When the Nonprofit Revitalization Act passed in 2013, it was the first major overhaul of nonprofit regulations in New York State in 40 years. The legislation modernized rules around nonprofit boards and committees and, among other things, prohibited nonprofit officers from being present at meetings where their pay is discussed.
In the years since, a trio of researchers has examined the effect that one regulation had on executive compensation, becoming the basis for Regulating CEO Pay: Evidence from the Nonprofit Revitalization Act. The 67-page paper was written by Ilona Babenka, associate professor in the Department of Finance in the W.P. Carey School of Business at Arizona State University; Rik Sen, associate professor in the School of Banking and Finance at the University of New South Wales, and Benjamin Bennett of Tulane University’s A.B. Freeman School of Business.
They examined tax data for almost 1,700 nonprofits in New York State and found that from 2009 to 2017, average compensation for the chief executive officer (CEO) dropped by 2% to 3% after the act went into effect. Despite earning less than they might have expected, CEOs spent 2% more time working without additional turnover, according to the research.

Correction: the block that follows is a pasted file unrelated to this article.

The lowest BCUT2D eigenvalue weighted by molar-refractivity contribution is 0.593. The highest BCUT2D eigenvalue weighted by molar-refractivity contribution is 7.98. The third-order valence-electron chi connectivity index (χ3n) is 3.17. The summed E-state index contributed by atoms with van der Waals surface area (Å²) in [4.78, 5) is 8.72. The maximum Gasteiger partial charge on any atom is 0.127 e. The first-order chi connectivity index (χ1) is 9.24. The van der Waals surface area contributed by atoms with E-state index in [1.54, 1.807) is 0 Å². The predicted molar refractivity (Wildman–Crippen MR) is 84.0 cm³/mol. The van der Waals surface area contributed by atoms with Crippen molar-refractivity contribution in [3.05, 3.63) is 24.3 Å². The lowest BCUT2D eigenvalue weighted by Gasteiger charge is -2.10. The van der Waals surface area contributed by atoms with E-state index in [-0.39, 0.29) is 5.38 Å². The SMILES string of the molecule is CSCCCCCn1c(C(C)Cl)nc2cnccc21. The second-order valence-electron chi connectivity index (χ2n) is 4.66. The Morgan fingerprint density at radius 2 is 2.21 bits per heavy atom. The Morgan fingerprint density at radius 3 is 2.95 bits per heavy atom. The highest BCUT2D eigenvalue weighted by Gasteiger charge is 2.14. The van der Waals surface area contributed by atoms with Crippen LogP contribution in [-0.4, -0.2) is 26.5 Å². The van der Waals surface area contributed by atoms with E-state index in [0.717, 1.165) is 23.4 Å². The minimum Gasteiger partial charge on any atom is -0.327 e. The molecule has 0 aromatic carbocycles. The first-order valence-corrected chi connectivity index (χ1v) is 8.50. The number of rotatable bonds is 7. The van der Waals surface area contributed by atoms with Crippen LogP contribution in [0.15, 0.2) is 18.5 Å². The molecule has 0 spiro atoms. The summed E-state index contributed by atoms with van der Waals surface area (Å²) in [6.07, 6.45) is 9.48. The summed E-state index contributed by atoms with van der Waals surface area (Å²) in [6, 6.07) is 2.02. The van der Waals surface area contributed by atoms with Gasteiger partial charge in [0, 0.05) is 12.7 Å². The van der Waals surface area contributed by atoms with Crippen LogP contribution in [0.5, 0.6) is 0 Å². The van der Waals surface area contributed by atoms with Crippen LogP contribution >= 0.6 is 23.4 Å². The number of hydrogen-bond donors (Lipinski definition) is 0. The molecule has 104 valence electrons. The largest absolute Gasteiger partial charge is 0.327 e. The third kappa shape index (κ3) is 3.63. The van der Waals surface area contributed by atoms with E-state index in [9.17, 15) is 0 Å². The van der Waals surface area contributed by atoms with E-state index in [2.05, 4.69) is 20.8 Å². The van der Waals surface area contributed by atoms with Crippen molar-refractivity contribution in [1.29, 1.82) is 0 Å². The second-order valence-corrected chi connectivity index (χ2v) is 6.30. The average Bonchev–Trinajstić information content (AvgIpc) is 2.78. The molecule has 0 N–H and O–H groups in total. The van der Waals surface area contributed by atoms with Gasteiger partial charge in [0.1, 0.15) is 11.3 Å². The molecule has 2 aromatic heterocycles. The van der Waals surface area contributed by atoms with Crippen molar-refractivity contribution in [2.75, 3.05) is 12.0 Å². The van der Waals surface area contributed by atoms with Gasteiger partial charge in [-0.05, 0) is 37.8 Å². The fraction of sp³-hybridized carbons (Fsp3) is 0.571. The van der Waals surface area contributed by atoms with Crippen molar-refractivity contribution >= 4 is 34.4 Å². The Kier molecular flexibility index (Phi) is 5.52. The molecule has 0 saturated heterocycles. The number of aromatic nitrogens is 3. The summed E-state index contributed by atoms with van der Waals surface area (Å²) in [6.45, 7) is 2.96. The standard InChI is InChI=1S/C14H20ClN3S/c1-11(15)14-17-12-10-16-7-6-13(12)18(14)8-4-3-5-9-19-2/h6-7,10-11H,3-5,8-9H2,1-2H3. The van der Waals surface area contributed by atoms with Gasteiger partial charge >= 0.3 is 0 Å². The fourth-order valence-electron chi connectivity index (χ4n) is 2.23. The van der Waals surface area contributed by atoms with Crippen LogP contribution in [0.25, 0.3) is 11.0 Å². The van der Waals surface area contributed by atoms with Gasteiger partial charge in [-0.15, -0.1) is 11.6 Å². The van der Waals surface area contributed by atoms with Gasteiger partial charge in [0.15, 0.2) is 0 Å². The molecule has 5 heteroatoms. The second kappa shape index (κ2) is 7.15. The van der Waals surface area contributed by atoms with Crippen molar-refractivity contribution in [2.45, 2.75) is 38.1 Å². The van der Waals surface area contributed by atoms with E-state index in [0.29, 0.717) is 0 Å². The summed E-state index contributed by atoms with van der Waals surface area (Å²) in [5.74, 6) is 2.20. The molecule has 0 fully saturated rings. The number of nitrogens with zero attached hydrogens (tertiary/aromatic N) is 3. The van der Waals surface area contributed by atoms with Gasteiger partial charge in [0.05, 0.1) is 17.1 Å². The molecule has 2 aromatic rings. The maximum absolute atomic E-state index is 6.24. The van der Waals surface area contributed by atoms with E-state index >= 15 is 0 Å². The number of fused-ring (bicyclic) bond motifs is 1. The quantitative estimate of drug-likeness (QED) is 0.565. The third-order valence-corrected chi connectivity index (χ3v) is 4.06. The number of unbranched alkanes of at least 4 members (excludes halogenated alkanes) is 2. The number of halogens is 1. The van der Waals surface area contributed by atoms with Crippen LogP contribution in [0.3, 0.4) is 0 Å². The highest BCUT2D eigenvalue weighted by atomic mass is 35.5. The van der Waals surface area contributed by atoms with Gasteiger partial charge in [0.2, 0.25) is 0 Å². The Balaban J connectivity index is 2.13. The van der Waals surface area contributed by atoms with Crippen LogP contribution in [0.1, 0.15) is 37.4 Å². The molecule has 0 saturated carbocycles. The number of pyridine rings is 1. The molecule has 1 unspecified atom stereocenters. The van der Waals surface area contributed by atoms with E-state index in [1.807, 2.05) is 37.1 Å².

At the same time, nonprofit performance improved in terms of larger contributions, more volunteers and bigger revenues. Nonprofits also were more likely to set up a compensation committee, perform independent compensation review, or adjust pay to be in line with peer organizations. The legislation, authors argue, reduced the fraction of “compromised boards” among New York’s nonprofits.
“Overall, our results suggest that regulation that targets the pay-setting process can be effective at improving organizational outcomes at nonprofits.“
The average nonprofit in the research has seven executives, reports $265 million in total assets and $129 million in revenue and some 600 volunteers. Average CEO pay was an estimated $600,000 while median CEO compensation was $350,000.